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- More from Mike McGraw
The new season is only a month old, but let's take a quick look to determine who got the best of this summer's Boston-Minnesota trade.
The Celtics and Kevin Garnett own the league's best record at 14-2 and a point differential that's through the roof at plus-13.7.
Minnesota, meanwhile, is an NBA-worst 2-13 and just lost to Memphis by 29 points Saturday.
It's a close call, obviously, though if a decision must be made today, I'd lean toward the Green and say the Celtics are better off. But as Jerry Krause used to preach, it takes at least three or four years to really make a fair judgment.
Since the Celtics are coming to town Saturday, we're bound to hear complaints that their success should belong to the Bulls. General manager John Paxson failed the franchise by not landing Garnett.
The thing is, there's a wide-spread belief around the league that the Bulls never had a chance. Garnett was either staying in Minnesota or going to Boston, because Timberwolves GM Kevin McHale played for the Celtics and wanted to hook up his good friend, Boston boss Danny Ainge.
The first person I heard suggest this theory is from Minneapolis and spent a number of years following the Timberwolves. There are also believers at the Berto Center.
"I think anyone in the league would tell you it was a done deal with Boston," said one agent who's dealt frequently with the Timberwolves.
McHale can do what he wants and may honestly believe he made the best deal possible. The point is, Garnett ending up in a Bulls uniform was probably more far-fetched than people realize.
Most everyone would agree that McHale could have gotten more for Garnett. He ended up with Al Jefferson, Ryan Gomes, Sebastian Telfair, Gerald Green and Theo Ratliff.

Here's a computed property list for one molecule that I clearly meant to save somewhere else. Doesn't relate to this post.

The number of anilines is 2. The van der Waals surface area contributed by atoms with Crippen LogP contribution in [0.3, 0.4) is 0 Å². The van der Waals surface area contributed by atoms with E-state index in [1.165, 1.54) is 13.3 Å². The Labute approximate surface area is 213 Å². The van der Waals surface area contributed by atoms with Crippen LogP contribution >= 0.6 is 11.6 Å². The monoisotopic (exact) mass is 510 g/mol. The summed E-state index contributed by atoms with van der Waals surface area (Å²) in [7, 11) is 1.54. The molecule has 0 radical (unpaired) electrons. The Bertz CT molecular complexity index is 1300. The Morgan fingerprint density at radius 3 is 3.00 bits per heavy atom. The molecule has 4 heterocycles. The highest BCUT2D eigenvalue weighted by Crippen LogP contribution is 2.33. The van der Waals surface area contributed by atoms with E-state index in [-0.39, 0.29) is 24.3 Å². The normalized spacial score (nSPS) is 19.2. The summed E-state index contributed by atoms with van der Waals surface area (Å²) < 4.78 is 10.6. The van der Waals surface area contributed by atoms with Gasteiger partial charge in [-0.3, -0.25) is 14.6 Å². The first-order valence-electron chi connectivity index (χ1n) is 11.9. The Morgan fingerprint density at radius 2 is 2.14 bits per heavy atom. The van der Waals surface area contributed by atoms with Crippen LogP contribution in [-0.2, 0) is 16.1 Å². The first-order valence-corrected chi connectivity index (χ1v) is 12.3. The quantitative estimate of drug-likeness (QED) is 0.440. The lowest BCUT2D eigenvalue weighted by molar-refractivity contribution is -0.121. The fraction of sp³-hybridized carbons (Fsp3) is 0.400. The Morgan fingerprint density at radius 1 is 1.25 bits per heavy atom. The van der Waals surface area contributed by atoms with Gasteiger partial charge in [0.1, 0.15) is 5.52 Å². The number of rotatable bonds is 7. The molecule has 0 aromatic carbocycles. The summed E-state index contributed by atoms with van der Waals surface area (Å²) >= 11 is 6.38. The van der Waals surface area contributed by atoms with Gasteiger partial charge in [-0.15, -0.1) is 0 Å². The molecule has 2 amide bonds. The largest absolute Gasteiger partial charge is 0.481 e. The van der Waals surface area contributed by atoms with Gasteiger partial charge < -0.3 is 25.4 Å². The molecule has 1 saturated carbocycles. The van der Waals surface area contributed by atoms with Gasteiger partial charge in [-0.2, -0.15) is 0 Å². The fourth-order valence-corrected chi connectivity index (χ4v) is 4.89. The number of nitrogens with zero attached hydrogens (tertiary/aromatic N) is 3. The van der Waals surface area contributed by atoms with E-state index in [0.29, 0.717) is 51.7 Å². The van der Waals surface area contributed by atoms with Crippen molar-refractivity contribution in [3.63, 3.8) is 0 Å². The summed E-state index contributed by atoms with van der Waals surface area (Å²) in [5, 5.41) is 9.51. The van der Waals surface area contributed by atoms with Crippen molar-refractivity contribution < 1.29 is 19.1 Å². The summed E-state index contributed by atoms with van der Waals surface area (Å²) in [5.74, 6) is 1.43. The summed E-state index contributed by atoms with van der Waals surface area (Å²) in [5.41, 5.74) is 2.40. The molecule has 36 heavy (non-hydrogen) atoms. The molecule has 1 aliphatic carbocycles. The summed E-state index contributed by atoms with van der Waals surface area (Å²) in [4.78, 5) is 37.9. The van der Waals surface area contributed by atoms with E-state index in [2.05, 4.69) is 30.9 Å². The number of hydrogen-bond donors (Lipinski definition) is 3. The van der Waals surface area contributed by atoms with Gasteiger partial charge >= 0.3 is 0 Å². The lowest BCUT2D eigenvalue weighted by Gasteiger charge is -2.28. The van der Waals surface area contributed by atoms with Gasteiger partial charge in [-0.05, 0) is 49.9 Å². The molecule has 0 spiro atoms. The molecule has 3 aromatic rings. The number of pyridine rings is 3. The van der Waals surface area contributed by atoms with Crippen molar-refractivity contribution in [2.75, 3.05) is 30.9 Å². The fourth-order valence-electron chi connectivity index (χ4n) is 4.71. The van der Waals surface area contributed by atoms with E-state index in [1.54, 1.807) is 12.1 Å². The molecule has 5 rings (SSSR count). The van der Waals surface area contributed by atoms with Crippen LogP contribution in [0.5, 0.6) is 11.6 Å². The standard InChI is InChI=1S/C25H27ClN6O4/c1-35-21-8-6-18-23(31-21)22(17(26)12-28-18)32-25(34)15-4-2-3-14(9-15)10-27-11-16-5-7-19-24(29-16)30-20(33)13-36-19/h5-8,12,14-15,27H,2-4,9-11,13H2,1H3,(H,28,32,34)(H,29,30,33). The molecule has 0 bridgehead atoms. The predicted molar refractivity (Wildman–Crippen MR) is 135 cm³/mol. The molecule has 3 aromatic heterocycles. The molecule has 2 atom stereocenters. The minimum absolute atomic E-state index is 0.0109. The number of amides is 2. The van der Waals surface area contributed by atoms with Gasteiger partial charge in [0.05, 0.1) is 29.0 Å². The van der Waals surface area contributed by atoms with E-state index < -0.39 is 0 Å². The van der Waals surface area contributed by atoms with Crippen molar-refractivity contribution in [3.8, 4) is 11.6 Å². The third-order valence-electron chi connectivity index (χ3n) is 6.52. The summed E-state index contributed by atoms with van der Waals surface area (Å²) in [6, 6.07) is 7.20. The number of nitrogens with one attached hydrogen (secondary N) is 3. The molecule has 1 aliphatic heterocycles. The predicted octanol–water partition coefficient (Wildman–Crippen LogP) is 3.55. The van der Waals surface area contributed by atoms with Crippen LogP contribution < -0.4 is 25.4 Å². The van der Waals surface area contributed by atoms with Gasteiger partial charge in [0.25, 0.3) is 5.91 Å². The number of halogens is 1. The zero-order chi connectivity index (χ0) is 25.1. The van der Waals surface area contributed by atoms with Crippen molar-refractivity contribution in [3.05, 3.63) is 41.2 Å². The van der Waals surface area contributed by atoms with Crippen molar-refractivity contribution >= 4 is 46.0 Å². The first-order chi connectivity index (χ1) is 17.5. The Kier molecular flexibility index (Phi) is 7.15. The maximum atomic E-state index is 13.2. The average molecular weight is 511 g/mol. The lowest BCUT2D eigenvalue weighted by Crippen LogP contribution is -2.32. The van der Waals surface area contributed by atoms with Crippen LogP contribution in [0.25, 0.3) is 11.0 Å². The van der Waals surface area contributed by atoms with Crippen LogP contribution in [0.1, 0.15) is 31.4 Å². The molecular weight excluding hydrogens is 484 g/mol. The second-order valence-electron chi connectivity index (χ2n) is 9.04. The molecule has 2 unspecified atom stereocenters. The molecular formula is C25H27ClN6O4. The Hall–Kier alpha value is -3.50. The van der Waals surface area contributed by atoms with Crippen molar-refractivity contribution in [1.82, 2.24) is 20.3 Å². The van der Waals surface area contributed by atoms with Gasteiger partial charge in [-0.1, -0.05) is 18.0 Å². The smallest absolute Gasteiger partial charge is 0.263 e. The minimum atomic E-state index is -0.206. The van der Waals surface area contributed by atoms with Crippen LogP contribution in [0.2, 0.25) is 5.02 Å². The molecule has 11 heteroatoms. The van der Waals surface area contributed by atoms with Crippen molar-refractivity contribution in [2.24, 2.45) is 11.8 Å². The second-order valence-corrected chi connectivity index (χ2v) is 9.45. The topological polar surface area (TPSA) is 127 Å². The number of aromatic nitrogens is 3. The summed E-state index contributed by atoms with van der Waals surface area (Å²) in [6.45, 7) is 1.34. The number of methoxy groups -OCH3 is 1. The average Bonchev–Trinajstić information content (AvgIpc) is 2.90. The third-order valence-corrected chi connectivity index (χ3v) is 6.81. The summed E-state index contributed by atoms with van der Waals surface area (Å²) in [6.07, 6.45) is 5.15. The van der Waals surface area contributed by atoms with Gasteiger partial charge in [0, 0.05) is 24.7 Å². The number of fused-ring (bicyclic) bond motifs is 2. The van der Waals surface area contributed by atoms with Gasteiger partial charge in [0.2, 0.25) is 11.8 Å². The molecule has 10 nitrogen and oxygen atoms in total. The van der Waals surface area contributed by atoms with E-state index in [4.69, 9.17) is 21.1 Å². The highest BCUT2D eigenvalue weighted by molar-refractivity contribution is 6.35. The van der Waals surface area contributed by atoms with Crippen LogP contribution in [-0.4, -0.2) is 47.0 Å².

The Timberwolves also get Boston's 2009 first-round pick, which is likely to be No. 30, and get back the first-rounder they sent to the Celtics in the Wally Szczerbiak deal. That last item has limited value, since the pick Minnesota was giving up wouldn't have changed hands until at least 2010.
So this could essentially be seen as a one-for-one deal, with Jefferson the centerpiece. The 22-year-old power forward is off to a good start, averaging 20.1 points and 10.9 rebounds. Minnesota is also getting decent contributions from Telfair (9.7 ppg) and Gomes (9.2 ppg).
Back in 2006, the Bulls were willing to give up Luol Deng, Tyson Chandler and other pieces for Garnett. They acquired Viktor Khryapa from Portland that summer to add depth at small forward.
A year later, the Bulls were open to including Deng, Kirk Hinrich or Ben Gordon in a Garnett deal. Team sources indicated there were several conversations between the Bulls and Timberwolves. But whenever the discussions started getting specific, McHale would change course and ask for more.
It was written here that Minnesota sent out word before the draft that it wanted to deal Garnett before owner Glen Taylor left for a trip to China, which turned out to be a bluff. Another report had the Timberwolves backing out of a deal sending Garnett to Golden State on draft night because they wanted Al Thornton with the No. 8 pick instead of Brandan Wright.
Then again, Boston supposedly agreed to send the No. 5 draft pick to the Timberwolves with the same group of players, then made the deal without the pick a few weeks later after Garnett balked at joining the Celtics. How did that make any sense for Minnesota?
Maybe there were legitimate attempts to deliver Garnett to the highest bidder and the Bulls had as good a chance as anyone. But a number of NBA insiders are skeptical.